It's Antarctica Month!
Gary Moore: Still Got the Blues

Not Surprising

Anyone who's been anywhere near higher ed in recent years knows that standards are declining, in general, though I think (think) that the good and conscientious students and teachers are still doing good work on each side of the relationship. Here is an interesting report confirming what is pretty apparent. 

The problem is complex but one important aspect is the expectation that most everybody should go to college, and that a college degree is the ticket to a good job. Neither of those is true, and one effect of the pretense that they are is a general reduction in seriousness and a devaluation of the credential, so that a BA is fast becoming what a high school diploma used to be.

I saw this coming thirty-five years ago when I spent a miserable few weeks trying to teach remedial writing to college freshmen. I found myself introducing concepts such as "sentence" and "paragraph" to people who were taking college classes.  I don't know how many of them graduated with little improvement in their writing skills.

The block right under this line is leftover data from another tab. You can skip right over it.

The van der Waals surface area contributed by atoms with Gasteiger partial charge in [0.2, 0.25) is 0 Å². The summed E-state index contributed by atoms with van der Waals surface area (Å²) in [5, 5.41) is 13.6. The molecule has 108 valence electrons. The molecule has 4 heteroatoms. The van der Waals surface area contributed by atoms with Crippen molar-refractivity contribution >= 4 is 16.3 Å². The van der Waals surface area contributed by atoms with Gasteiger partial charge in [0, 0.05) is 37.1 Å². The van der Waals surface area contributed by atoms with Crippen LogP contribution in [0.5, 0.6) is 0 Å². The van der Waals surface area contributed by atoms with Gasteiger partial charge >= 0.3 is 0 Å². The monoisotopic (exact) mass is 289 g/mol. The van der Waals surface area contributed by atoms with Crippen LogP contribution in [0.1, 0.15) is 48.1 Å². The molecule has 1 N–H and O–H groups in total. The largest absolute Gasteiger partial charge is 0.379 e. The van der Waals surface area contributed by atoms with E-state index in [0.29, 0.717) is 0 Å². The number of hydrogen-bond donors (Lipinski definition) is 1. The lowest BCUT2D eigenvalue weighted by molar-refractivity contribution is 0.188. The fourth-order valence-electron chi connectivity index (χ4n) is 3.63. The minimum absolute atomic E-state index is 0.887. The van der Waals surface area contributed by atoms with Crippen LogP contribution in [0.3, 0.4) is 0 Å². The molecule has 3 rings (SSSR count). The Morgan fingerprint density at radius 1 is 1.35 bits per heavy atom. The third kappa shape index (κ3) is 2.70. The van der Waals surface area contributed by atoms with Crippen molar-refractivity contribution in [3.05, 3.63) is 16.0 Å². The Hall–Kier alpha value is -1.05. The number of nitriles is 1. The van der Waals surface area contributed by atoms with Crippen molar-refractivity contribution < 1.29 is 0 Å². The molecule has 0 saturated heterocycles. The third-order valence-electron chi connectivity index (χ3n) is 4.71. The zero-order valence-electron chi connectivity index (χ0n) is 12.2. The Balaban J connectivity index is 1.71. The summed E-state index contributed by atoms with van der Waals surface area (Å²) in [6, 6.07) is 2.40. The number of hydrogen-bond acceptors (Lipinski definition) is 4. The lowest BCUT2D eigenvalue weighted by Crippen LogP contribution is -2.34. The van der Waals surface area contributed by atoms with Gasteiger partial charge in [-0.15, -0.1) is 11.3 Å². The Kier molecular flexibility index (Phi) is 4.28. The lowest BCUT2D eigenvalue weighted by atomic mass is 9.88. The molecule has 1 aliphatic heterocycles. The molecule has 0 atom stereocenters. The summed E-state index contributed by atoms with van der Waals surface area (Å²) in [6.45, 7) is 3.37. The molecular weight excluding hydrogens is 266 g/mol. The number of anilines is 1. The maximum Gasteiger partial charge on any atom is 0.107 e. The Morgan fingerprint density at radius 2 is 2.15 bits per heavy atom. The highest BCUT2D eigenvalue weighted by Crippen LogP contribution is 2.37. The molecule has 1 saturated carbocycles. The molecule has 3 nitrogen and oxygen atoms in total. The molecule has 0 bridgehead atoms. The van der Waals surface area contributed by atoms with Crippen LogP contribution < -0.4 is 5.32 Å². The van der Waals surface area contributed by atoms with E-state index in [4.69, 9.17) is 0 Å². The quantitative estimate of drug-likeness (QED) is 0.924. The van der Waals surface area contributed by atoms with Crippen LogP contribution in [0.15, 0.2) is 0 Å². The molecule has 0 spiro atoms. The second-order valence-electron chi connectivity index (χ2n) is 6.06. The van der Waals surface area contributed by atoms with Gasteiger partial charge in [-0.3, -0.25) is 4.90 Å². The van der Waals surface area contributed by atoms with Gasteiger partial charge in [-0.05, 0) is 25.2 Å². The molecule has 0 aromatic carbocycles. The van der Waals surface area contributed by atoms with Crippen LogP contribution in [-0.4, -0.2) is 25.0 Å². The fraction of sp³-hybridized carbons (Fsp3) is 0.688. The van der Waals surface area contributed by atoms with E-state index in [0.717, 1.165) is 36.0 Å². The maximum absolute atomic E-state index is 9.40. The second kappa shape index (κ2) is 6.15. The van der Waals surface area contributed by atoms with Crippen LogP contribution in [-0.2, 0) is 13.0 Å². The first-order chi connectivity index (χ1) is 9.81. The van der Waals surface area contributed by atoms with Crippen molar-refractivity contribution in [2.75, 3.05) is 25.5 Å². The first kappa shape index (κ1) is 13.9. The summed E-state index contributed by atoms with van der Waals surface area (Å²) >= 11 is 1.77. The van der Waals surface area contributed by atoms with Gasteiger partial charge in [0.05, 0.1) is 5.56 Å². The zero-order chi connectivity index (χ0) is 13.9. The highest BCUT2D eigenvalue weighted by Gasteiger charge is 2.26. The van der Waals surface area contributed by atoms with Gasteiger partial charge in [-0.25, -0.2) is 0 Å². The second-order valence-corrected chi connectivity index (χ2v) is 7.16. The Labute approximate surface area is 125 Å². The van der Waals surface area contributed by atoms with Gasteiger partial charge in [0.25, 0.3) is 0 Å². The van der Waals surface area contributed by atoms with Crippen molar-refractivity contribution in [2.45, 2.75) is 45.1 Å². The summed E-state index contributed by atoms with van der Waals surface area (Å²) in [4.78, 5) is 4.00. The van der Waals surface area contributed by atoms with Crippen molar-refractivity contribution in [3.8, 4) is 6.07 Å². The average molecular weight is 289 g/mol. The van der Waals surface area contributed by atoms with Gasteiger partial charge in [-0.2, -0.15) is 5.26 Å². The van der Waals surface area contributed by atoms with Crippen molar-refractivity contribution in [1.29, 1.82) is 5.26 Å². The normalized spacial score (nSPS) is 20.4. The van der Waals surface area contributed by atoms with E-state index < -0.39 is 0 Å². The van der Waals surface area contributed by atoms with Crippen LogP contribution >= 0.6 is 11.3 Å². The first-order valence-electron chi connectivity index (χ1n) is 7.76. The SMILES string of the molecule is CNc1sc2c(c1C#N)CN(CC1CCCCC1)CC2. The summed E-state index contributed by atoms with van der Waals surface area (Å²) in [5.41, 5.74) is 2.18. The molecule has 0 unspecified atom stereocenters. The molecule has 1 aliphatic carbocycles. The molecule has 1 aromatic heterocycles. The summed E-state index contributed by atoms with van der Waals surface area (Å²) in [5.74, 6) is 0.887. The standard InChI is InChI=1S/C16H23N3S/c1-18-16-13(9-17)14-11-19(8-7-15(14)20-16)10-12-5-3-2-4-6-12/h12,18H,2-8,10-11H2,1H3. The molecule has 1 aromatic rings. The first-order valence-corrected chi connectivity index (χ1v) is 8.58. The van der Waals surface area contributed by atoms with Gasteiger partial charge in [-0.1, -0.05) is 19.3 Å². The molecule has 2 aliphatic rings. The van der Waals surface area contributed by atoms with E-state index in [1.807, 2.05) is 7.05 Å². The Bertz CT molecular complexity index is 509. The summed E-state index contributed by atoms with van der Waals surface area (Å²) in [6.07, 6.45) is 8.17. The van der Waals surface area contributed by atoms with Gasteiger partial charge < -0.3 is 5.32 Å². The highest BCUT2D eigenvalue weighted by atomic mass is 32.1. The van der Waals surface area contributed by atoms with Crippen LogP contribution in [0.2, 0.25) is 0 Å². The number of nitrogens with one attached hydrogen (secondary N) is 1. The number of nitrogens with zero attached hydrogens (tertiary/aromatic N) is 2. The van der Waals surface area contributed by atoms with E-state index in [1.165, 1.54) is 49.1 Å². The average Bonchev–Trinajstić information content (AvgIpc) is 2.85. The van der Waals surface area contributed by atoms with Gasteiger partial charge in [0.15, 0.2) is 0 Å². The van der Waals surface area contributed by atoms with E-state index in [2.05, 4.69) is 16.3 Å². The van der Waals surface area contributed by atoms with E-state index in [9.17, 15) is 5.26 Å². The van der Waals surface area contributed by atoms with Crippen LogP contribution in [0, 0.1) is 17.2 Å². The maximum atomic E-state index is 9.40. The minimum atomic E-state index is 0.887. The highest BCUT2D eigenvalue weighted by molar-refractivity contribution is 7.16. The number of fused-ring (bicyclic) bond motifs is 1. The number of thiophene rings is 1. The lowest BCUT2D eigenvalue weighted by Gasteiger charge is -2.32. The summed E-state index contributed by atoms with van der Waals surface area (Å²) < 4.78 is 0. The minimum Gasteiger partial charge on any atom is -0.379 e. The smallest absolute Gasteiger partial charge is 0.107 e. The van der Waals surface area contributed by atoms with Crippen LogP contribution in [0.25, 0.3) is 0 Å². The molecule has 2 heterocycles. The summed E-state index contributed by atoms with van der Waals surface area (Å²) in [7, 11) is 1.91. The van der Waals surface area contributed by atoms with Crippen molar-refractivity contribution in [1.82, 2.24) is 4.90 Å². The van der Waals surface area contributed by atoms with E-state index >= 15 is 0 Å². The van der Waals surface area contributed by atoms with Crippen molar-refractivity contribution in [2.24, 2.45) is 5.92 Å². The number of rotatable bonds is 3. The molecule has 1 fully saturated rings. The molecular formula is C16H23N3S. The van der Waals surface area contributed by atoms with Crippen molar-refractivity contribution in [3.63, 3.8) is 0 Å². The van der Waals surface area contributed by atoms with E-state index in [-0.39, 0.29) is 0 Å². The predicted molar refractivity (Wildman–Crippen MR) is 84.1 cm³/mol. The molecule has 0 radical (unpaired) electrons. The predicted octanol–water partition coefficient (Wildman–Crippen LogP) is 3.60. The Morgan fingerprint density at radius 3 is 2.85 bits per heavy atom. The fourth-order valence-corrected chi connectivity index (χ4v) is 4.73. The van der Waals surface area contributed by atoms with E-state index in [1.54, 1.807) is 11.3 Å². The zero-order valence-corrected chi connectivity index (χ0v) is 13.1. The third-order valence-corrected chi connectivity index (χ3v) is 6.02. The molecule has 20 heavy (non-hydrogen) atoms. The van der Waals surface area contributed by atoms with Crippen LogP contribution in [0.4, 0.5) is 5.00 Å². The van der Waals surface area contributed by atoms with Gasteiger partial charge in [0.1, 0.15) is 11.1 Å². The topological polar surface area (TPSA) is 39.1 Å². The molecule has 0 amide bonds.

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The worst instance of this was, for me, twenty years ago. I had met a very pretty young woman, who was a graduate philosophy student at Smith (!). She submitted an essay to Caelum et Terra, and it was sub-literate, with incomplete sentences, disjointed thoughts, and many grammatical errors. And this is an Ivy League school, not some community college.
I was stunned. But then, as I said, she was very pretty; perhaps that had carried her that far?

I read essays submitted by candidates for doctoral degrees all the time, and it's rare to find one that isn't full of errors like that. Most of these folks are very pretty, either. ;-)


I'm not at all surprised. I had a similar experience (to Daniel's) in the late '70s when I met someone who had graduated from one of the elite NE women's schools like Smith...Sarah Lawrence, maybe. I was expecting to be awed by her erudition but instead I found that she had been allowed to focus almost exclusively on a then-fashionable area of study (Virginia Woolf and knew little else. She was different from these others in that she had no lack of basic skills, but I wouldn't have called her well-educated.

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